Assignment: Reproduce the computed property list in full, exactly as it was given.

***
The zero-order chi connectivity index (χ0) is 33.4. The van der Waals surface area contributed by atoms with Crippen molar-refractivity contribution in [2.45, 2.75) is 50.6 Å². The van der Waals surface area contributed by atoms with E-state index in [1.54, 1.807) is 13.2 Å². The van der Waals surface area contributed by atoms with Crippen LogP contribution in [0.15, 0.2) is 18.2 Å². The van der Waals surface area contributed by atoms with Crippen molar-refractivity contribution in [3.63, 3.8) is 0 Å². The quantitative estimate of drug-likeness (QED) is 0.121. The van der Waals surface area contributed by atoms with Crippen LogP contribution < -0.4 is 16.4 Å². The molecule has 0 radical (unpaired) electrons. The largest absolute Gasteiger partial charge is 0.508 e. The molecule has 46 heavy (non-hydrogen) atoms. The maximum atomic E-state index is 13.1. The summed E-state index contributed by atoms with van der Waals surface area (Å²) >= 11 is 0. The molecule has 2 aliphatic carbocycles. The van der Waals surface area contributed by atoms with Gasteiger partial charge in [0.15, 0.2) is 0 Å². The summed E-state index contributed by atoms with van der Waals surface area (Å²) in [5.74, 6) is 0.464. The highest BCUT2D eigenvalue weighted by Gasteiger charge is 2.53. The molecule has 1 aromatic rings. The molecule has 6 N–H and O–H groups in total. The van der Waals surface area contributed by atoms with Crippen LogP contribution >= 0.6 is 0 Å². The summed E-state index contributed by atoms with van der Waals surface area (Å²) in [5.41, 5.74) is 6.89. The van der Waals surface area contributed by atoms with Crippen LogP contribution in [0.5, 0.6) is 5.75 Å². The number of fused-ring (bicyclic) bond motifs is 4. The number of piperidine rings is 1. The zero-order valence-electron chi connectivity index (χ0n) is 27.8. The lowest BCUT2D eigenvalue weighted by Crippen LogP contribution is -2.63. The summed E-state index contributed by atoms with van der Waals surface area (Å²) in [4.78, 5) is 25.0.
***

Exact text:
The zero-order chi connectivity index (χ0) is 33.4. The van der Waals surface area contributed by atoms with Crippen molar-refractivity contribution in [2.45, 2.75) is 50.6 Å². The van der Waals surface area contributed by atoms with E-state index in [1.54, 1.807) is 13.2 Å². The van der Waals surface area contributed by atoms with Crippen LogP contribution in [0.15, 0.2) is 18.2 Å². The van der Waals surface area contributed by atoms with Crippen molar-refractivity contribution in [3.63, 3.8) is 0 Å². The quantitative estimate of drug-likeness (QED) is 0.121. The van der Waals surface area contributed by atoms with Crippen LogP contribution < -0.4 is 16.4 Å². The molecule has 0 radical (unpaired) electrons. The largest absolute Gasteiger partial charge is 0.508 e. The molecule has 46 heavy (non-hydrogen) atoms. The maximum atomic E-state index is 13.1. The summed E-state index contributed by atoms with van der Waals surface area (Å²) >= 11 is 0. The molecule has 2 aliphatic carbocycles. The van der Waals surface area contributed by atoms with Gasteiger partial charge in [0.15, 0.2) is 0 Å². The summed E-state index contributed by atoms with van der Waals surface area (Å²) in [5.74, 6) is 0.464. The highest BCUT2D eigenvalue weighted by Gasteiger charge is 2.53. The molecule has 1 aromatic rings. The molecule has 6 N–H and O–H groups in total. The van der Waals surface area contributed by atoms with Crippen LogP contribution >= 0.6 is 0 Å². The summed E-state index contributed by atoms with van der Waals surface area (Å²) in [5.41, 5.74) is 6.89. The van der Waals surface area contributed by atoms with Crippen LogP contribution in [0.5, 0.6) is 5.75 Å². The number of fused-ring (bicyclic) bond motifs is 4. The number of piperidine rings is 1. The zero-order valence-electron chi connectivity index (χ0n) is 27.8. The lowest BCUT2D eigenvalue weighted by Crippen LogP contribution is -2.63. The summed E-state index contributed by atoms with van der Waals surface area (Å²) in [4.78, 5) is 25.0.